you're reading...
Go Techniques, Lecture, Videos

Video (Eng): The (5 main) Rules of (Korean) GO (= Baduk)

  • You have friends around the globe whom you like to introduce into the GO world ?
  • You want make Go attractive via modern medias to kidds and teenagers in school ?
  • You have the wish to animate your family members to start playing GO with you ?

Korean GO style is seen nowadys as the most progressive way of Go playing. – So why not learning from one of the leading nations in GO (beside China and Japan) ?

Here a new video from Korea with a short introduction into GO…

Tks to the Korean Amateur Go Associtation for this excellent video in English about the five main rules of Korean Go (= Baduk)…

How was GO introduced via print medias in last centuries without Internet ?

Some acient sources about Baduk Culture: rare books (Source: Korea Baduk Association)


From the quality of paper, the estimated publication period of HyunHyunKyung is 19th century. The size of the book is 183 x 255 mm (width x length) with 8mm of thickness. The book is made of hanji (Korean traditional paper) and has 78 pages in total including the cover. The feature of this book is that not only were letters imprinted but the baduk boards were also printed. The book was printed by carving each and every page separately. The baduk stones were stamped with brush covers.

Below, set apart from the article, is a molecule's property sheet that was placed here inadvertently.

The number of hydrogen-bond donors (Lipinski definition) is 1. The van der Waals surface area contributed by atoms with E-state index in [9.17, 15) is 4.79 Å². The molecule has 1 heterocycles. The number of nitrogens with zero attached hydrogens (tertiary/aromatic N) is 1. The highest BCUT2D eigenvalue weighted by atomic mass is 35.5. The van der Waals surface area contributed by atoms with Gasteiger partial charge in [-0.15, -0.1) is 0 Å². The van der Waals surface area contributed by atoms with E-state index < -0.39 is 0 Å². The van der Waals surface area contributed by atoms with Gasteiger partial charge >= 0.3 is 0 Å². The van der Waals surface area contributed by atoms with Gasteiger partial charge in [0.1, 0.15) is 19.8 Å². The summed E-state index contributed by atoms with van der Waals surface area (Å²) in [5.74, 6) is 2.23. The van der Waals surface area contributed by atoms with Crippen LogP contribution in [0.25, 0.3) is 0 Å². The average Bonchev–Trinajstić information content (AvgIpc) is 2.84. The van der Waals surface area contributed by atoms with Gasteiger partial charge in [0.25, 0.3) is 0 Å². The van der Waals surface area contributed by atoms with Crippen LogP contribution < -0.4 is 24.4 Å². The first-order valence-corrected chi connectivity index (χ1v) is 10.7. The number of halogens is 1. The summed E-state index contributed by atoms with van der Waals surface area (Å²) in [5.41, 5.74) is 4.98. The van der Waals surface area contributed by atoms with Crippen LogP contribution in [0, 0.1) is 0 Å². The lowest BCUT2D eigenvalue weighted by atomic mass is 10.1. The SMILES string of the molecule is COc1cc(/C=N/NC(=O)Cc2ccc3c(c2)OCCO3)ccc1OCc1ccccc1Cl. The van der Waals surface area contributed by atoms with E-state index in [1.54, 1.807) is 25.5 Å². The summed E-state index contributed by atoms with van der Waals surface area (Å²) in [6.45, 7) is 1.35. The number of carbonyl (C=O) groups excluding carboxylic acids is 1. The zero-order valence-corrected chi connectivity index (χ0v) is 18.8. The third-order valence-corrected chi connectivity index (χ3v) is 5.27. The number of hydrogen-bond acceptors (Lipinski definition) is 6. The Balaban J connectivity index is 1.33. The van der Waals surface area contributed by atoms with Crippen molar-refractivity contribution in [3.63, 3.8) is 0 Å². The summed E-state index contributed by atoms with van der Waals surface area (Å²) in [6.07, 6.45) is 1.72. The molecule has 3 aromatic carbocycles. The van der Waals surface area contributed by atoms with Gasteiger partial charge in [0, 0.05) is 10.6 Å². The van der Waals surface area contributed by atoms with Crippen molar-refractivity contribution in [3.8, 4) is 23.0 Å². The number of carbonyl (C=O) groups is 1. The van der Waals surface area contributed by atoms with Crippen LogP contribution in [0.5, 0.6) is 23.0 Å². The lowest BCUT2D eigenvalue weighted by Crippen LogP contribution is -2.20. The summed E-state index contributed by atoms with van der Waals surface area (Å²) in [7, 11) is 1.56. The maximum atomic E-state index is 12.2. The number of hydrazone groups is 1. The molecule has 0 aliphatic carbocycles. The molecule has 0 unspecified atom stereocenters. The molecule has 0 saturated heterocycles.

Ki, Kyung, Ku, Kam

The set is consisted of Ki, Kyung, Ku, Kam, a total of 4 volumes in which are recorded 94 games of baduk during the periods of Tien Ming (AD 1781~1788) through Hyung Hwa (: AD 1801~1803). The book size is 18.6cm by 26.8cm (width x length) and published in Year 7 of Mun Hwa (AD 1810).


The book includes referential drawings of 53 set Joseki and 90 initial fuseki. The set is consisted of 3 volumes series is consisted of 3 volumes, volumes 1, 2 and 3. It has a total of 112 headings and its size is 18.2cm by 25cm (width x length). The publication year is Year 10 of (AD 1725). This book is also well-known for its tragic going out of print immediately after objections were raised by Honinbo Dochi.